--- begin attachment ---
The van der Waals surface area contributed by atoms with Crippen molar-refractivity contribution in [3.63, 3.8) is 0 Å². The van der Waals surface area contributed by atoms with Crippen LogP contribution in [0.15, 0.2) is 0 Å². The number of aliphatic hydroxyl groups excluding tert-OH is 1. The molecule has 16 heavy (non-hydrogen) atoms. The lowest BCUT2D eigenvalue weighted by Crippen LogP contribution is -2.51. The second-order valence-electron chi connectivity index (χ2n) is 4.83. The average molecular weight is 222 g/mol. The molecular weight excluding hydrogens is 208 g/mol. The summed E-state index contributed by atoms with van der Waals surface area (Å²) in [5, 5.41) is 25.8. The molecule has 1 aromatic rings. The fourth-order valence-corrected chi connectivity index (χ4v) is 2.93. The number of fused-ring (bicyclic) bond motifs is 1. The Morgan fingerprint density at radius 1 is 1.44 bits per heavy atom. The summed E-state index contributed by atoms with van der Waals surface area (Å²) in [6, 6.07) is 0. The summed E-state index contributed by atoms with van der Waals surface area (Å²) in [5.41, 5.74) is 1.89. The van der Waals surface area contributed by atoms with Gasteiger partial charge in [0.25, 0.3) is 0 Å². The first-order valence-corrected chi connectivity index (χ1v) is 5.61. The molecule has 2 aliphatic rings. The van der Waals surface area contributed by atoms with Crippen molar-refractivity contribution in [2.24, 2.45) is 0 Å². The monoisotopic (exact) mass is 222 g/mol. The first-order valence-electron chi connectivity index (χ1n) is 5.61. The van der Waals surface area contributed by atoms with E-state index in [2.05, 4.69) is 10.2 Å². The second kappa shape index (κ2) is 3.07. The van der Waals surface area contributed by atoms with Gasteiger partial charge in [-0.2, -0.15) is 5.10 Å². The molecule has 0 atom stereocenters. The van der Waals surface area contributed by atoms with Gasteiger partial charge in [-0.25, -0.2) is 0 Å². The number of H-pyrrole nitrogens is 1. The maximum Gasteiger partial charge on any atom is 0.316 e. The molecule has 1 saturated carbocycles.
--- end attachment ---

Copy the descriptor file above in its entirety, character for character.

The van der Waals surface area contributed by atoms with Crippen molar-refractivity contribution in [3.63, 3.8) is 0 Å². The van der Waals surface area contributed by atoms with Crippen LogP contribution in [0.15, 0.2) is 0 Å². The number of aliphatic hydroxyl groups excluding tert-OH is 1. The molecule has 16 heavy (non-hydrogen) atoms. The lowest BCUT2D eigenvalue weighted by Crippen LogP contribution is -2.51. The second-order valence-electron chi connectivity index (χ2n) is 4.83. The average molecular weight is 222 g/mol. The molecular weight excluding hydrogens is 208 g/mol. The summed E-state index contributed by atoms with van der Waals surface area (Å²) in [5, 5.41) is 25.8. The molecule has 1 aromatic rings. The fourth-order valence-corrected chi connectivity index (χ4v) is 2.93. The number of fused-ring (bicyclic) bond motifs is 1. The Morgan fingerprint density at radius 1 is 1.44 bits per heavy atom. The summed E-state index contributed by atoms with van der Waals surface area (Å²) in [6, 6.07) is 0. The summed E-state index contributed by atoms with van der Waals surface area (Å²) in [5.41, 5.74) is 1.89. The van der Waals surface area contributed by atoms with Gasteiger partial charge in [0.25, 0.3) is 0 Å². The first-order valence-corrected chi connectivity index (χ1v) is 5.61. The molecule has 2 aliphatic rings. The van der Waals surface area contributed by atoms with Crippen molar-refractivity contribution in [2.24, 2.45) is 0 Å². The monoisotopic (exact) mass is 222 g/mol. The first-order valence-electron chi connectivity index (χ1n) is 5.61. The van der Waals surface area contributed by atoms with E-state index in [2.05, 4.69) is 10.2 Å². The second kappa shape index (κ2) is 3.07. The van der Waals surface area contributed by atoms with Gasteiger partial charge in [-0.2, -0.15) is 5.10 Å². The molecule has 0 atom stereocenters. The van der Waals surface area contributed by atoms with Gasteiger partial charge in [-0.25, -0.2) is 0 Å². The number of H-pyrrole nitrogens is 1. The maximum Gasteiger partial charge on any atom is 0.316 e. The molecule has 1 saturated carbocycles.